Un-blocking the “Cloud Block” concerns
Interestingly enough, after having given the first „Sourcing Governance Foundation” (http://goo.gl/gH41s) class in Middle-Europe last week, the topic of how to govern service provided by external providers seems to be an ongoing concern amongst CIOs and IT Directors.
In an article for the CIO.com magazine (http://goo.gl/L7Lk1), I read a reflection on a most recent survey of the Uptime Institute, where the respondents are still addressing their most prominent concerns related to Cloud Computing – being „Security„, „Governance“ and „Reliability„.
So I did ask myself: Why is there always a distinction between the areas of concerns and what is the difference between “Security”, “Governance” and “Reliability”? From my point of view, “Security” and “Reliability” belong to certain stages in the service lifecycle. “Governance” would be the span of control over all those lifecycle stages. In this sense, the governance of cloud computing services, from service/sourcing strategy via service design and transition to service operation, is simply on a higher management level than its “control” instances like “Security” and “Reliability”.
The picture below is illustrating the fundamental link between the Service Lifecycle stages (ITIL®) and the Sourcing Lifecycle model facilitated by a Governance Frame. Both areas of concern, “Security” and “Reliability” can be seen as areas of the standard process management set within the service and sourcing lifecycle.
In theory, instead of IT leaders being concerned about “Security” and “Reliability” issues of Cloud Services, they should better be bothered about how to ensure and control, that:
A) “Security” and “Reliability” requirements have been defined based on business requirements, legal constraints, industry wide compliance measures, corporate policies and IT best practice references,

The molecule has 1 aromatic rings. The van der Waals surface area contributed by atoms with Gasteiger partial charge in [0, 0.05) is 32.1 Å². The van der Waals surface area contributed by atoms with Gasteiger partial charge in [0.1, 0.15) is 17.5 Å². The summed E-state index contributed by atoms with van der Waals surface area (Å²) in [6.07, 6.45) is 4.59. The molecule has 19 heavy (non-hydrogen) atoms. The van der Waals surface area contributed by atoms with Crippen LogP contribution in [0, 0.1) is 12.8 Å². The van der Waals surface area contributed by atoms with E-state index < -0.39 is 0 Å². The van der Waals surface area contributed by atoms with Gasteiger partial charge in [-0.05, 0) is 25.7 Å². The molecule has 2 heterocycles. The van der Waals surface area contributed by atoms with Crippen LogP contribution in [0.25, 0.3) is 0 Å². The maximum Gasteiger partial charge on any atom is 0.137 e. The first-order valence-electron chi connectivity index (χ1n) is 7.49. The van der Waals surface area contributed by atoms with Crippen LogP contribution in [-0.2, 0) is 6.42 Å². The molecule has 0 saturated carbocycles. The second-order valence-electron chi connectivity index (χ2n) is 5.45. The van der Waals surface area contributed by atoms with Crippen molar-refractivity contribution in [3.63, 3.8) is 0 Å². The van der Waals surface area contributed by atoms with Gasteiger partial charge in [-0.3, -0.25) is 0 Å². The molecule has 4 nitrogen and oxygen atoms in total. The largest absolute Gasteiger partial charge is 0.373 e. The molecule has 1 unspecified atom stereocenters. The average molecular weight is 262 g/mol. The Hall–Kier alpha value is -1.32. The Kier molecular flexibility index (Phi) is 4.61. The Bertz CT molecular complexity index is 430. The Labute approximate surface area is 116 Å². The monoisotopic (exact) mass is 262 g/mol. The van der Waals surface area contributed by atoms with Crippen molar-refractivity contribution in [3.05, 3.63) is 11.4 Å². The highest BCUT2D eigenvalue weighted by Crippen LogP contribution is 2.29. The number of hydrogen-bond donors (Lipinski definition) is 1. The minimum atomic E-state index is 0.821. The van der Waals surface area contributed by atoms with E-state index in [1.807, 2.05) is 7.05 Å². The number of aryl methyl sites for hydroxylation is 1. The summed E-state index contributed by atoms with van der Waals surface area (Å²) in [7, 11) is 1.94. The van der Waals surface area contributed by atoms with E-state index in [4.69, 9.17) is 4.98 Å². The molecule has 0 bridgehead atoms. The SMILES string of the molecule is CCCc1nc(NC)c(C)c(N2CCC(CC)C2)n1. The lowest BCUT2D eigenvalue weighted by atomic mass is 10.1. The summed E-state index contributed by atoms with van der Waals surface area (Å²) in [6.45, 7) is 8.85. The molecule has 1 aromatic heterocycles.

B) such requirements are becoming an essential part of the Service Design Process, meaning, they have been part of the Cloud provider selection process and they are integrated (as terms and conditions as well as service agreements) in the contract with the Cloud Service Provider,
C) the “Security” and “Reliability” agreements as defined in the contract will get implemented during service transition and the service acceptance contains a dedicated section ensuring the conformance and operational readiness,
D) the status of the “Security” and “Reliability” agreements is being reported frequently and any deviation from the original definitions is being managed and corrected,
E) the original requirements are being revisited on both, customer and service provider side regularly to ensure adherence to changed business and technology conditions.
That is the meaning of “Governance” for Cloud Services: Ensuring, structures and processes exist throughout the lifecycle for enabling the service to deliver according to the strategy and the business objectives.
Instead of being concerned about the details of “Security” and “Reliability”, IT leaders should focus on implementing the right governance approach and the respective capabilities of their organizations – the details of “Security” and “Reliability” can then be left with the subject matter experts, the like Architects, Security Officers, Process – and Service Managers.
How to define and implement the right governance approach for Cloud Services will be taught and can be learnt in a newly designed (class room) course “Cloud Governance Foundation” (http://goo.gl/1CVqa), available now for Middle Europe.